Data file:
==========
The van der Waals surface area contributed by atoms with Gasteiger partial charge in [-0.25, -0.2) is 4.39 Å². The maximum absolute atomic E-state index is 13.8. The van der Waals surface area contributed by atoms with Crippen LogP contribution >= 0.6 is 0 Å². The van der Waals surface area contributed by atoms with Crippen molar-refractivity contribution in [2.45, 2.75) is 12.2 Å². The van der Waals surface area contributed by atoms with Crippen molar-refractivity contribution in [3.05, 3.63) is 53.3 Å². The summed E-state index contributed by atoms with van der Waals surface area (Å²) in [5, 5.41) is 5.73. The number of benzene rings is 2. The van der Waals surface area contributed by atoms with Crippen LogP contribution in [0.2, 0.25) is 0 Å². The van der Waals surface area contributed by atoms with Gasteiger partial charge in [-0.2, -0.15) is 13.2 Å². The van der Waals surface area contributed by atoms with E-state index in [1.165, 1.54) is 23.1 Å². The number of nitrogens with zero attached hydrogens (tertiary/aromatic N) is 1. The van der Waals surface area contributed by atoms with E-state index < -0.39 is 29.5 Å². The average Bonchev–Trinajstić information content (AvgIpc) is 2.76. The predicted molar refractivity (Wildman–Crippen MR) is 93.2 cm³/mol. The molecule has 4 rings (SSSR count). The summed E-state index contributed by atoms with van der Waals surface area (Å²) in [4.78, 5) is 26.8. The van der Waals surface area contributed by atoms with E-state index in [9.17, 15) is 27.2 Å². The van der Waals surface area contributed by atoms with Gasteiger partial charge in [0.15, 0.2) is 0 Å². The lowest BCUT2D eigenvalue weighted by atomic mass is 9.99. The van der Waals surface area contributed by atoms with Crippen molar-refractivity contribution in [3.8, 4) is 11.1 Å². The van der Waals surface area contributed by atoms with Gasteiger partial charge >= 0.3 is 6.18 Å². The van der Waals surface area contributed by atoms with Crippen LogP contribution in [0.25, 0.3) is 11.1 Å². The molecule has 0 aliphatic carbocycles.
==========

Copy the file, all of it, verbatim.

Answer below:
The van der Waals surface area contributed by atoms with Gasteiger partial charge in [-0.25, -0.2) is 4.39 Å². The maximum absolute atomic E-state index is 13.8. The van der Waals surface area contributed by atoms with Crippen LogP contribution >= 0.6 is 0 Å². The van der Waals surface area contributed by atoms with Crippen molar-refractivity contribution in [2.45, 2.75) is 12.2 Å². The van der Waals surface area contributed by atoms with Crippen molar-refractivity contribution in [3.05, 3.63) is 53.3 Å². The summed E-state index contributed by atoms with van der Waals surface area (Å²) in [5, 5.41) is 5.73. The number of benzene rings is 2. The van der Waals surface area contributed by atoms with Crippen LogP contribution in [0.2, 0.25) is 0 Å². The van der Waals surface area contributed by atoms with Gasteiger partial charge in [-0.2, -0.15) is 13.2 Å². The van der Waals surface area contributed by atoms with E-state index in [1.165, 1.54) is 23.1 Å². The number of nitrogens with zero attached hydrogens (tertiary/aromatic N) is 1. The van der Waals surface area contributed by atoms with E-state index < -0.39 is 29.5 Å². The average Bonchev–Trinajstić information content (AvgIpc) is 2.76. The predicted molar refractivity (Wildman–Crippen MR) is 93.2 cm³/mol. The molecule has 4 rings (SSSR count). The summed E-state index contributed by atoms with van der Waals surface area (Å²) in [4.78, 5) is 26.8. The van der Waals surface area contributed by atoms with E-state index in [9.17, 15) is 27.2 Å². The van der Waals surface area contributed by atoms with Gasteiger partial charge in [0.15, 0.2) is 0 Å². The lowest BCUT2D eigenvalue weighted by atomic mass is 9.99. The van der Waals surface area contributed by atoms with Crippen molar-refractivity contribution in [3.8, 4) is 11.1 Å². The van der Waals surface area contributed by atoms with Gasteiger partial charge >= 0.3 is 6.18 Å². The van der Waals surface area contributed by atoms with Crippen LogP contribution in [0.25, 0.3) is 11.1 Å². The molecule has 0 aliphatic carbocycles.